James Hanvey on Advent: Waiting for the light

A reflective stillness lies at the centre of Advent. Placed between Christ’s first and second coming, the rhythms of the liturgy measure our time. Quietly, but insistently, it awakens our hope and invites us to wait upon the Lord who will fulfil his promise. It assures us that we will not wait in vain. Advent calls us to renew and deepen our trust, while the world finds trust difficult, and “hope” is dismissed as naive. Now, in this season of Advent we come to know that this time, the time in which we live, whatever the time, is the time of our redemption.

The liturgy of Advent is not like the seasonal background music in the shops, designed to put us in the right mood for spending. It is the song of faith, which expresses the reality from which we live our lives, and that faith gives us a particular way of seeing the world, of living in it and for it. Without pretension, we might describe it as a prophetic perspective. The Jewish theologian Abraham Heschel calls it the “exegesis of existence from a divine perspective”. I think this is a good description of what we mean by discerning the “signs of the times”. Christ is the centre of our existence; he is the one who establishes our perspective. For this reason, the Christian way of seeing things is necessarily distinctive. To those who do not share this perspective, it will appear strange. Hence the problem and the puzzle that Christianity poses for a secular culture. The puzzle is not caused by a Christ-centred perspective alone, however. Where a post-Christian society has forgotten how to read the substance of Christian faith, there can be a genuine ignorance but also a cultivated misunderstanding among those who presume to know Christianity already. The old cliché about familiarity breeding contempt can be disconcertingly true. We live at a moment when our society is marked by deep struggles about its identity, values and purpose. The Church wants humanity to succeed, not fail. That is why it is passionately engaged in this struggle. It does not have any ambition to take away the legitimate independence of the secular but it does have a vision of what that might be.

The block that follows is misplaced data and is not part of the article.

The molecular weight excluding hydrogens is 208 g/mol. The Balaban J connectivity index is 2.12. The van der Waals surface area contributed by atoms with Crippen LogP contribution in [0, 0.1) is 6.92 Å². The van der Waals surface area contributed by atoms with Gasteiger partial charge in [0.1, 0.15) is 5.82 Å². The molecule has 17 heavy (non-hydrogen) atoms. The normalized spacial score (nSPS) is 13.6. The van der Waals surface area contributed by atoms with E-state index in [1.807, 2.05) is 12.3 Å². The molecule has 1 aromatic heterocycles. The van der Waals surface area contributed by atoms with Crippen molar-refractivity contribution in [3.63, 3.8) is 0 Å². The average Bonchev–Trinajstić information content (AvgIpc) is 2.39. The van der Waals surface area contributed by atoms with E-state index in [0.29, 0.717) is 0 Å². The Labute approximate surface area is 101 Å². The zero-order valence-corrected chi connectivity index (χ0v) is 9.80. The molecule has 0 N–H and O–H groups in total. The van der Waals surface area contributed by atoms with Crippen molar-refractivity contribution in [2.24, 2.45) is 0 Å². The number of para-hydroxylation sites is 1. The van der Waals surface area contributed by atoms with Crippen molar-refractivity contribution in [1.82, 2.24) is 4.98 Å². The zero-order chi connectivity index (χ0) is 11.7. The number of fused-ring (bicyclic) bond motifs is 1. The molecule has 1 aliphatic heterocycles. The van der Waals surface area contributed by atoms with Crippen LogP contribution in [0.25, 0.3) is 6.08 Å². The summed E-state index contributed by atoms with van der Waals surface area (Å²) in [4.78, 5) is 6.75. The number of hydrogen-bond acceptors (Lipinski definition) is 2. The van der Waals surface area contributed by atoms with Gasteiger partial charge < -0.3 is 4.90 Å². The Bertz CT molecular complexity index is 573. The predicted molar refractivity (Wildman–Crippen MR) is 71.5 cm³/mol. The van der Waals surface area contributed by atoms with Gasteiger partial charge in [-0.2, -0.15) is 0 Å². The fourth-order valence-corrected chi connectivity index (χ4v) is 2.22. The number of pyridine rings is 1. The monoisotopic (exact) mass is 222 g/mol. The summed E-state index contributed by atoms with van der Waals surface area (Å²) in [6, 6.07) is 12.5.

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Posted in * Christian Life / Church Life, * Religion News & Commentary, Advent, Church Year / Liturgical Seasons, Other Churches, Roman Catholic